International Organization for Standardization (ISO) is the world’s largest and most popular standards development organization supported by 165 member organizations that are national standards bodies of their respective countries.
After World War II, there was an eminent need to help domestic markets to grow internationally. However, there seemed to be a challenge in meeting national standards established by the countries where goods would be exported by manufacturers of these goods belonging to a certain country. Establishing international standards after aligning such various national standards was a key to resolve this issue. This largely drove the thought process of developing international standards and as a result delegates from 25 countries came together during 1946 to form an international organization that would develop such international standards. This organization was officially constituted in 1947 and was called as ‘International Organization for Standardization’ short formed as ‘ISO‘ (derived from Greek word ‘isos’ – meaning ‘equal’). The headquarters of ISO is situated in Geneva, Switzerland.
The standards are developed by various technical committees and their working groups within ISO. Interestingly, these committees adhere to the internal standards, called as directives, established by the Technical Management Board (TMB) of ISO. Each new standard follows a clearly defined lifecycle, structure and a work plan. It takes about 3 years to develop a new standard. Each standard before getting published is put up for reviewing, commenting and voting by all members. Only standards that obtain more than or equal to two-third votes are published as ‘International Standards‘. As of date ISO has published over 23000 international standards which are globally used by individuals, businesses, Governments, etc.
ISO develops various types of standards including product standards, system standards, etc. related to a variety of topics including quality, environment, health and safety, food safety, security, etc. Essentially a standard is developed only when ISO receives a request for developing a standard that the market needs. Such a request can be made by various stakeholders such as industry representatives, consumer groups, etc. through their national standard body. E.g. industry associations in UK may approach their national standard body, British Standards Institute (BSI), who would then take this request to the respective Technical Committee within ISO who deals with the subject matter.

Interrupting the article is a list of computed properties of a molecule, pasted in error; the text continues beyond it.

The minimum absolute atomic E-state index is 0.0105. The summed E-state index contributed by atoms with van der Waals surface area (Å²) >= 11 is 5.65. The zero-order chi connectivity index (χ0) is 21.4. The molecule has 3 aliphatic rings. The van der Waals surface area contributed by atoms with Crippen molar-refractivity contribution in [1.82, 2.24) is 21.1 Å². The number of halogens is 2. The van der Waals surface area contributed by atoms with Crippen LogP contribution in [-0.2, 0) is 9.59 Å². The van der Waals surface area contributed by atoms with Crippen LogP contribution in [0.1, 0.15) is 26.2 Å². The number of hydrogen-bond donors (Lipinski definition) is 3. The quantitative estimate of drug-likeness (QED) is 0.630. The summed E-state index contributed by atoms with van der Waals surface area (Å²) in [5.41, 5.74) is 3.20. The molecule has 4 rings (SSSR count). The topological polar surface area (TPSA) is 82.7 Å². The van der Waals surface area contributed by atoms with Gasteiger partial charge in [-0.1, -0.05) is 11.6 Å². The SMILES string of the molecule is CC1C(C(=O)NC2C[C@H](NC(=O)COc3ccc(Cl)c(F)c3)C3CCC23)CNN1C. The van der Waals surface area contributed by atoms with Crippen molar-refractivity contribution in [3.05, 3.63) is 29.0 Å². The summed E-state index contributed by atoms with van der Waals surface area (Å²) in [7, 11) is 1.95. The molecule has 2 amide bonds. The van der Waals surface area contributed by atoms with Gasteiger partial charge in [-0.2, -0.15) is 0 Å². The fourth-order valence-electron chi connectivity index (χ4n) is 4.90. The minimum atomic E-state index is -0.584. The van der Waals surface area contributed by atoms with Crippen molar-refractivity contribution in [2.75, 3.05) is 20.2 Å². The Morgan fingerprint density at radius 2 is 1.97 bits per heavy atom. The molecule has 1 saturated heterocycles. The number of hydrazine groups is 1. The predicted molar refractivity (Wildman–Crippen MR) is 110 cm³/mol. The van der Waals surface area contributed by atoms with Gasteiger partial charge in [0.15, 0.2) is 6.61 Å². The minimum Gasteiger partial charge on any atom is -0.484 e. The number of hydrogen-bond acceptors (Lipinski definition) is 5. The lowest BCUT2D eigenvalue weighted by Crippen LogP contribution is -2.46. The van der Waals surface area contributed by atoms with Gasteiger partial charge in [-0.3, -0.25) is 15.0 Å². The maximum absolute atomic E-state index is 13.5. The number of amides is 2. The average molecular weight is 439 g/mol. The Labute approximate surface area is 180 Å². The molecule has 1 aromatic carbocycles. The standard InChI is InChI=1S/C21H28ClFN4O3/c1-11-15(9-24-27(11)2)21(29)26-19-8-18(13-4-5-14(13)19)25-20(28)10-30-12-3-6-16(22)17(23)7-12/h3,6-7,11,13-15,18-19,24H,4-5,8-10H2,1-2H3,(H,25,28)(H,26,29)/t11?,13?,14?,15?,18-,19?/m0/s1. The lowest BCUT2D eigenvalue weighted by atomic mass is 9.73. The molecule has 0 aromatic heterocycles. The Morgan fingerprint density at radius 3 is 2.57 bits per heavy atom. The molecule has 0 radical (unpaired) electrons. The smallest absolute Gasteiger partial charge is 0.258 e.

The standards developed by ISO impact the growth and sustainability of organizations. There are standards from ISO that can be used to maintain unique product or service characteristics, to protect business by addressing risks, to reduce negative impacts on the environment. The list is never ending. An organization may be able to find an ISO standard to achieve any given purpose.
For example, ISO 9001, the world’s first quality management system standard, can be used by an organization enhance customer satisfaction by establishing certain processes to help the management to manage process risks, streamline operations, reduce error-rate and improve performance. As against that, ISO 27001, information security management system standard, can be used by an organization to protect its goodwill and reputation by protecting information that it creates, processes, stores or transmits.
By applying such standards, an organization can not only improve its performance but also establish trust in the market about its ability related to a given aspect, whether it is quality, environment, or information security. One of the good things about ISO management system standards is that for some of them a third-party certification scheme is also available to help organizations demonstrate to its current as well as potential customers that it has established appropriate processes for the given aspect. This helps the organizations to gain entry into markets which is otherwise dominated by larger organizations. For example, certain government organizations would accept bids only from bidders which are certified to ISO 9001, ISO 27001, etc. as the case may be. Also, there are organizations who require their suppliers to meet certain criteria related to quality, environment, information security, etc. By obtaining certifications like ISO 9001, ISO 27001, etc. such suppliers can demonstrate to their potential customers that they meet such requirements that are already audited and confirmed by a third-party audit organizations, i.e. the certification bodies.
It is now a well established fact globally that ISO standards bring a lot of benefits internally as well as externally to the business. If an organization is not certified to one of these standards, it faces difficulty in sustaining the business or acquiring newer customers.
For more details of various standards, visit our certification consulting section.